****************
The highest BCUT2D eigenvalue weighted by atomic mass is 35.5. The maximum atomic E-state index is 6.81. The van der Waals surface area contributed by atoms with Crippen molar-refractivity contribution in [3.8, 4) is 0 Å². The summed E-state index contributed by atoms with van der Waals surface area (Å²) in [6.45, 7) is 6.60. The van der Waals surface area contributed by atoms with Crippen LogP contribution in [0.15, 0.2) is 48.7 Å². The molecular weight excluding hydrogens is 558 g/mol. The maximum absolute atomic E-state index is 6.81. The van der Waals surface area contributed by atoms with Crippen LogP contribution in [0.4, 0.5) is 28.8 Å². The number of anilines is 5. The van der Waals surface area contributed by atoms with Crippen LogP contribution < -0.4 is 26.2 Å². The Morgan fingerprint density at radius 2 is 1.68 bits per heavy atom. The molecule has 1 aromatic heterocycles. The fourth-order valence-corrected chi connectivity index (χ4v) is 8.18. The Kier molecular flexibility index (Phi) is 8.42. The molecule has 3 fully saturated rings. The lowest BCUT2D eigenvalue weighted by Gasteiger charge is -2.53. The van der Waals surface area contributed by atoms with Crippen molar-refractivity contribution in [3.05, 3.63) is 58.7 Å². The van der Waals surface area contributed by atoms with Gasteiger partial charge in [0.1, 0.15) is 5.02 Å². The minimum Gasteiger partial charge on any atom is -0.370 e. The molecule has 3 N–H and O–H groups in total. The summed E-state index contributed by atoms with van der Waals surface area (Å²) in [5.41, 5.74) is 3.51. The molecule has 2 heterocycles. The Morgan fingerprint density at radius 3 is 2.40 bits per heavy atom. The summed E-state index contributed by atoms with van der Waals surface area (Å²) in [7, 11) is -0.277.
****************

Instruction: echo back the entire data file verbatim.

The highest BCUT2D eigenvalue weighted by atomic mass is 35.5. The maximum atomic E-state index is 6.81. The van der Waals surface area contributed by atoms with Crippen molar-refractivity contribution in [3.8, 4) is 0 Å². The summed E-state index contributed by atoms with van der Waals surface area (Å²) in [6.45, 7) is 6.60. The van der Waals surface area contributed by atoms with Crippen LogP contribution in [0.15, 0.2) is 48.7 Å². The molecular weight excluding hydrogens is 558 g/mol. The maximum absolute atomic E-state index is 6.81. The van der Waals surface area contributed by atoms with Crippen LogP contribution in [0.4, 0.5) is 28.8 Å². The number of anilines is 5. The van der Waals surface area contributed by atoms with Crippen LogP contribution < -0.4 is 26.2 Å². The Morgan fingerprint density at radius 2 is 1.68 bits per heavy atom. The molecule has 1 aromatic heterocycles. The fourth-order valence-corrected chi connectivity index (χ4v) is 8.18. The Kier molecular flexibility index (Phi) is 8.42. The molecule has 3 fully saturated rings. The lowest BCUT2D eigenvalue weighted by Gasteiger charge is -2.53. The van der Waals surface area contributed by atoms with Crippen molar-refractivity contribution in [3.05, 3.63) is 58.7 Å². The van der Waals surface area contributed by atoms with Gasteiger partial charge in [0.1, 0.15) is 5.02 Å². The minimum Gasteiger partial charge on any atom is -0.370 e. The molecule has 3 N–H and O–H groups in total. The summed E-state index contributed by atoms with van der Waals surface area (Å²) in [5.41, 5.74) is 3.51. The molecule has 2 heterocycles. The Morgan fingerprint density at radius 3 is 2.40 bits per heavy atom. The summed E-state index contributed by atoms with van der Waals surface area (Å²) in [7, 11) is -0.277.